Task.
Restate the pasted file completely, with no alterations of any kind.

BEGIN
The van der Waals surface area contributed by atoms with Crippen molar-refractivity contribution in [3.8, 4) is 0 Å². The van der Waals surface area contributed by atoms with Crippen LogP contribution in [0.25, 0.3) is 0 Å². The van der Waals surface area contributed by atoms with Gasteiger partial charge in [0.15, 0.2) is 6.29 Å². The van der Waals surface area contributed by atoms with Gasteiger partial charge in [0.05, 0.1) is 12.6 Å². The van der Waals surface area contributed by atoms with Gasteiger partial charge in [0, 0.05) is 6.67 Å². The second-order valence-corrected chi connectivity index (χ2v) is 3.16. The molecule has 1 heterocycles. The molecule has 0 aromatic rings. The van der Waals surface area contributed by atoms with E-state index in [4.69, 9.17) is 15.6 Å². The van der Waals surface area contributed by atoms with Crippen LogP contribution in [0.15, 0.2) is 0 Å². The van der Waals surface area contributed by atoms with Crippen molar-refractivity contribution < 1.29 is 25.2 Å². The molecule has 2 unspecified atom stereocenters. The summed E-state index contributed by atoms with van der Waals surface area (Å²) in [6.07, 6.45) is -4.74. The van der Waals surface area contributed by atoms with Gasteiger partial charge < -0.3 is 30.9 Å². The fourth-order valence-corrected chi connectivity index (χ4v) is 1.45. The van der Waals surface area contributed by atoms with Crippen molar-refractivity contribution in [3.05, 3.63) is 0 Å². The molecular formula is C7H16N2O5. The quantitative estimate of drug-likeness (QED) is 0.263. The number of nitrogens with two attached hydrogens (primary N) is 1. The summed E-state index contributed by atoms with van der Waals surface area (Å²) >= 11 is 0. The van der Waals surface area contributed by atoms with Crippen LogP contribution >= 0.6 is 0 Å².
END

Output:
The van der Waals surface area contributed by atoms with Crippen molar-refractivity contribution in [3.8, 4) is 0 Å². The van der Waals surface area contributed by atoms with Crippen LogP contribution in [0.25, 0.3) is 0 Å². The van der Waals surface area contributed by atoms with Gasteiger partial charge in [0.15, 0.2) is 6.29 Å². The van der Waals surface area contributed by atoms with Gasteiger partial charge in [0.05, 0.1) is 12.6 Å². The van der Waals surface area contributed by atoms with Gasteiger partial charge in [0, 0.05) is 6.67 Å². The second-order valence-corrected chi connectivity index (χ2v) is 3.16. The molecule has 1 heterocycles. The molecule has 0 aromatic rings. The van der Waals surface area contributed by atoms with E-state index in [4.69, 9.17) is 15.6 Å². The van der Waals surface area contributed by atoms with Crippen LogP contribution in [0.15, 0.2) is 0 Å². The van der Waals surface area contributed by atoms with Crippen molar-refractivity contribution < 1.29 is 25.2 Å². The molecule has 2 unspecified atom stereocenters. The summed E-state index contributed by atoms with van der Waals surface area (Å²) in [6.07, 6.45) is -4.74. The van der Waals surface area contributed by atoms with Gasteiger partial charge < -0.3 is 30.9 Å². The fourth-order valence-corrected chi connectivity index (χ4v) is 1.45. The van der Waals surface area contributed by atoms with Crippen molar-refractivity contribution in [3.05, 3.63) is 0 Å². The molecular formula is C7H16N2O5. The quantitative estimate of drug-likeness (QED) is 0.263. The number of nitrogens with two attached hydrogens (primary N) is 1. The summed E-state index contributed by atoms with van der Waals surface area (Å²) >= 11 is 0. The van der Waals surface area contributed by atoms with Crippen LogP contribution >= 0.6 is 0 Å².